A summer loss of three months accumulates over the elementary grade summers to become a gap of 18 months by the end of sixth grade. By middle school, summer reading loss plus an initial achievement lag at the beginning of first grade, produces a cumulative lag of two or more years in reading achievement, even when effective instruction during the school year is available. A similar pattern of disadvantage was replicated in the recent Baltimore Beginning School Study (Entwisle, Alexander & Olson, 1997).
Why do some children lose ground in the summer?
Within the total population of low-income children there are different achievement patterns during the summer months. Higher-achieving students from lower-income families fared better than lower-achieving students. Lower-achieving poor children demonstrated a greater summer reading loss than higher-achieving poor children (Puma, et al, 1997). This pattern suggests that poor children's limited access to books during the summer months cannot alone explain the consistent finding of substantial summer reading loss.
It seems likely that there are any number of motivational and volitional factors that influence reading activity. For instance, children's voluntary reading seems linked to past experiences as a more-successful or less-successful reader. A history of less-successful reading experiences produces a lessened interest in voluntary reading than a history of successful reading experiences (Guthrie & Anderson, 1999).
There is extensive research linking successful reading experiences (accurate, fluent, high comprehension) to better reading progress (Allington 2001). Lower-achieving readers are typically asked to read books that are too difficult. Without practice reading books of an appropriate level of difficulty (i.e., books that are read easily with good comprehension), less-skilled readers will not improve.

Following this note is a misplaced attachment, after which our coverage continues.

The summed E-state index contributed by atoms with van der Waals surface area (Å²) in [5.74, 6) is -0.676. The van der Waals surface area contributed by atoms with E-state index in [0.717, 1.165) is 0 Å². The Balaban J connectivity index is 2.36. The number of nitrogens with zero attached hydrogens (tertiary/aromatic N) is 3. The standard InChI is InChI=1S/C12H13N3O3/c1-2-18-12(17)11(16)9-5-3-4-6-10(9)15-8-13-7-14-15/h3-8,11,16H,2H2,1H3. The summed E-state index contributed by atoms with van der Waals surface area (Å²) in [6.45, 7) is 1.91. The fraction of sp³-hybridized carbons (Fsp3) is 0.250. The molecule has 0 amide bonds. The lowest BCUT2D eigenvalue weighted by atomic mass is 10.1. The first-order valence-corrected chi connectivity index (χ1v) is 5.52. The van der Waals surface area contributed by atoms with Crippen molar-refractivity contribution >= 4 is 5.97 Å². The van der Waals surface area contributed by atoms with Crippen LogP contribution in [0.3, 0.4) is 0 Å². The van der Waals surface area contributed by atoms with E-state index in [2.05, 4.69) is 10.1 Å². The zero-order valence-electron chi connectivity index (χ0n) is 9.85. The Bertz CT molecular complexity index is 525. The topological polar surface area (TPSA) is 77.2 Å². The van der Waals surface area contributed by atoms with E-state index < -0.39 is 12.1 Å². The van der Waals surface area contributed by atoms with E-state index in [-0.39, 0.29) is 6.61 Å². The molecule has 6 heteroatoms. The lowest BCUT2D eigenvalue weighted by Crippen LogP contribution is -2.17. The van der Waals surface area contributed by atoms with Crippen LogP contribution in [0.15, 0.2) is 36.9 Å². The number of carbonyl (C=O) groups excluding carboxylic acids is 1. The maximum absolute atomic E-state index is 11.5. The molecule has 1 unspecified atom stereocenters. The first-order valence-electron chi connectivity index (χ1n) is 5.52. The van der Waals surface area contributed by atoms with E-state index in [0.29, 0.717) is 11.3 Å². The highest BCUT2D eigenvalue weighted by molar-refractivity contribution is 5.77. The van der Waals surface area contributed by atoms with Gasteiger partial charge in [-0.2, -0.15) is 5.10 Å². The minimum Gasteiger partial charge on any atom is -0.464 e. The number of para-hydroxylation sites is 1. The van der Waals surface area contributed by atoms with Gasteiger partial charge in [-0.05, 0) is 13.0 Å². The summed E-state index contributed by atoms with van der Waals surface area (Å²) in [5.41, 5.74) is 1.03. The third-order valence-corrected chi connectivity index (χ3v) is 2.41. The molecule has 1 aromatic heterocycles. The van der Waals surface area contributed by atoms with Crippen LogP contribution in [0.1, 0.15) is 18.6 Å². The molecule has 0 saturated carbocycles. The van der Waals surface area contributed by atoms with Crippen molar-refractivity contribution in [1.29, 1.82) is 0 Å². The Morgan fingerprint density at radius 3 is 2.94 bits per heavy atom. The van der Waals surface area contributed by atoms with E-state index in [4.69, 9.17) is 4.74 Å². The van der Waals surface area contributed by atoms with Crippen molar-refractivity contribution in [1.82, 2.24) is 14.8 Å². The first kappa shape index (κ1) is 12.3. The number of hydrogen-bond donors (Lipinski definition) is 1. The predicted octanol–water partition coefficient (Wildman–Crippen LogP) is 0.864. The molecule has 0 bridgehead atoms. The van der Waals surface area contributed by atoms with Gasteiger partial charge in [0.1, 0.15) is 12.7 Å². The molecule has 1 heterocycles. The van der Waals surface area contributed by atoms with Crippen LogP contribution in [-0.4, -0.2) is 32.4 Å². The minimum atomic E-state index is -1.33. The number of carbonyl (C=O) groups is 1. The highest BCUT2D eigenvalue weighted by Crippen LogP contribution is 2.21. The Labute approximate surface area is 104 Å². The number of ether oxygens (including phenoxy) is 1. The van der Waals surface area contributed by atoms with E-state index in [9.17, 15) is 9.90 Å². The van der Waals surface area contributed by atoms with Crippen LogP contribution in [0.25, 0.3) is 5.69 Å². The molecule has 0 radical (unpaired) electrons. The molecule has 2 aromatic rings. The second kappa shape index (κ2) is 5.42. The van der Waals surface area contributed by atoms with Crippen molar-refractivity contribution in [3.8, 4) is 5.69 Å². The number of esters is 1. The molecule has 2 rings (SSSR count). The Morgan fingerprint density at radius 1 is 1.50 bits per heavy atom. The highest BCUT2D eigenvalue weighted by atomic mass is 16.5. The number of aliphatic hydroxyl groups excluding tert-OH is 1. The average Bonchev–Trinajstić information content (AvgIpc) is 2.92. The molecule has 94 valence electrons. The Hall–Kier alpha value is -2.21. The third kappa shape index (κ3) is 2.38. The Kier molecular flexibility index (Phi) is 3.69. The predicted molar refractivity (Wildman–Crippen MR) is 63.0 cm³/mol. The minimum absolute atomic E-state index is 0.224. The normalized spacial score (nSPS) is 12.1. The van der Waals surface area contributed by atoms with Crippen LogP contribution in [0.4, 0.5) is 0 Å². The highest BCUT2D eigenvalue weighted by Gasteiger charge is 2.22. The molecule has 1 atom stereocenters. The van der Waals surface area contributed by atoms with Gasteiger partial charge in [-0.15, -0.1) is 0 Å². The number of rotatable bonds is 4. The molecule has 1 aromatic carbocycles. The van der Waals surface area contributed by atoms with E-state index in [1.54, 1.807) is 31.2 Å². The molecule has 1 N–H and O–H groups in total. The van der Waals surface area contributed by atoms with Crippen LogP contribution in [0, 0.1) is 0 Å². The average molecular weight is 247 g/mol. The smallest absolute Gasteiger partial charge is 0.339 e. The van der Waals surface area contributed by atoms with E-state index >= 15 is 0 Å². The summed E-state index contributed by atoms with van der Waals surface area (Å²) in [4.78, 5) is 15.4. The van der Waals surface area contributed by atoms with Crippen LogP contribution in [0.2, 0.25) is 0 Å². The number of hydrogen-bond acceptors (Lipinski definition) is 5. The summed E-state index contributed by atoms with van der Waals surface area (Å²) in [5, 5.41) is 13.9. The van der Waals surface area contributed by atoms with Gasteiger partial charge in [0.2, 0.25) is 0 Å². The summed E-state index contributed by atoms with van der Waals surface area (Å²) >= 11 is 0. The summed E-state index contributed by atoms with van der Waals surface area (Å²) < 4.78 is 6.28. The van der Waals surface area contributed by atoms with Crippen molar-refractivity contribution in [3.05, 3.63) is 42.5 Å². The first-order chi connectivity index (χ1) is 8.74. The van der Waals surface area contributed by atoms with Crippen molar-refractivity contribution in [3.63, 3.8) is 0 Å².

When less-skilled readers are given books that are too hard, all of their cognitive energy is devoted to trying to figure out unknown words, producing a dysfluent, word-by-word reading with little understanding of, or engagement with, the books in their hands. Such experiences provide children with no opportunity to consolidate skills they may have been taught but not yet learned to use independently. Perhaps, most significantly, such experiences make children feel unsuccessful and provide little incentive to persevere and, ultimately, participate in the world of readers. But providing books of appropriate complexity seems only the first step in encouraging voluntary reading (McGill-Franzen, 1993).
There is good evidence that building on student interest can stimulate voluntary reading activity, even among lower-achieving readers. Fostering interest in voluntary reading requires that children have some autonomy in choosing the texts to be read as well as access to a substantial quantity of books that vary on several dimensions including difficulty, genre, topic, and length.
In an optimal environment, self-selection of books on topics of personal interest, or written by favorite authors, or within a particular genre, are all important features of efforts to promote greater voluntary reading, especially among lower-achieving students.